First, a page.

Eligible interventions included SGLT2- inhibitors regardless of country’ approval [Supplementary Table 1] focusing on the availability in the US, for example dapagliflozin, canagliflozin, empagliflozin and ertugliflozin [Supplementary Table 2]. We included studies that compared SGLT2- inhibitors with antidiabetic medications or placebo. We abstracted reported number of events or rates of all-cause and cardiovascular mortality, incident or progressing of heart failure, and hospitalizations for heart failure[14,39]. We also looked at the reported intermediate outcomes, e.g., exercise tolerability and the quality of life or other patient reported outcomes as defined in the primary studies[40-45].
We conducted a comprehensive search with MeSH terms and key words in PubMed, Scopus, the Cochrane Library, www.clinicaltrials.gov, the World Health organization International Clinical Trials Registry Platform, Health Technology Assessment databases, and regulatory agencies up to October 2020 to find systematic reviews, published and unpublished randomized controlled clinical trials (RCTs), and real-world evidence from the high quality nationally representative controlled observational studies[30,31]. All of the authors looked at the retrieved publications as well as the evidence-based guidelines that provided definitions of HFpEF and recommend treatments for HFpEF. We documented the eligibility of studies in a reference database.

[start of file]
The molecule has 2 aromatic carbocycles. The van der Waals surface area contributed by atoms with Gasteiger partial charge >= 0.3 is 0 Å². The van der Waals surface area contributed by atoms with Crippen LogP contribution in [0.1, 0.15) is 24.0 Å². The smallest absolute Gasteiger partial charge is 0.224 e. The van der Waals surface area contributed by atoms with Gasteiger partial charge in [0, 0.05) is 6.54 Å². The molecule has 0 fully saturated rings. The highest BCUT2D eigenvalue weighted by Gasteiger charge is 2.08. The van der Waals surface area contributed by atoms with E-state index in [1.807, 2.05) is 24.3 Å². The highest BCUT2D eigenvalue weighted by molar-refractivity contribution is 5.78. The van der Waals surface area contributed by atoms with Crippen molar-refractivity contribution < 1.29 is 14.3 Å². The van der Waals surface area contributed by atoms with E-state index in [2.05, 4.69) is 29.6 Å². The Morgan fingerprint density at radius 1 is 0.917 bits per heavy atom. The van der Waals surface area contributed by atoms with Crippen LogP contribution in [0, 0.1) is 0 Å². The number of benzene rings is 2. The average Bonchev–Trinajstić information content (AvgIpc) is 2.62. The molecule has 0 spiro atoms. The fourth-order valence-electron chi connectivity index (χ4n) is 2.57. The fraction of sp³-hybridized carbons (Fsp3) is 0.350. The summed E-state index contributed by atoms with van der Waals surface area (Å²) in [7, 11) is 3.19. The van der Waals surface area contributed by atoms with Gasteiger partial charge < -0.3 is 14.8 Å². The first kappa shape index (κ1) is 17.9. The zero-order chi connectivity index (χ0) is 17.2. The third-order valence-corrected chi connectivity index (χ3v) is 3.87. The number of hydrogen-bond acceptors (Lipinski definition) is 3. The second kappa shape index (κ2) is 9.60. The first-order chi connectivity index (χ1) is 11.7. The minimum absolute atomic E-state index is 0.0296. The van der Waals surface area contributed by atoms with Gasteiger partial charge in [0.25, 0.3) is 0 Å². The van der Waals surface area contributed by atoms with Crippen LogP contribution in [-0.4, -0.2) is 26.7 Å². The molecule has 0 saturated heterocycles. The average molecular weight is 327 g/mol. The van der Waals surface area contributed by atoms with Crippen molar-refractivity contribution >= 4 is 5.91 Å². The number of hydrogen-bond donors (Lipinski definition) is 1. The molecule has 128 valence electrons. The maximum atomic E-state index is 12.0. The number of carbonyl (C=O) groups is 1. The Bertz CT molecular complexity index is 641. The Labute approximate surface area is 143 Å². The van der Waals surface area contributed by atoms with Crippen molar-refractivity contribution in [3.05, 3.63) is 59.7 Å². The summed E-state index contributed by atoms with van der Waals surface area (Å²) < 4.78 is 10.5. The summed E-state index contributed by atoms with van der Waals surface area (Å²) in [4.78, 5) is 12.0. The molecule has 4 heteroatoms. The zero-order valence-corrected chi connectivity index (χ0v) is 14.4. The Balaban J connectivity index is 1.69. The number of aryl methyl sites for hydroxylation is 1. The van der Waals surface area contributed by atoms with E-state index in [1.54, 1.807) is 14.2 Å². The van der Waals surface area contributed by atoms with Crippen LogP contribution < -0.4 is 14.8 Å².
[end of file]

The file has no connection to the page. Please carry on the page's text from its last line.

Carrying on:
We planned a quantitative direct meta-analysis of similar interventions and outcomes using random effects models in compliance with recommended meta-analytic methods. We intended to calculate pooled relative risk, absolute risk difference, number needed to treat and number of attributable events per 1000 treated with 95% confidence intervals (CI). We proposed to examine inconsistency in treatment effects with recommended I2 statistics (if I2 was > 50%). We planned pooled analyses regardless of statistically significant heterogeneity. Instead, we proposed exploring heterogeneity with a priori defined patient characteristics, e.g., definitions of HFpEF, outcomes, and study quality.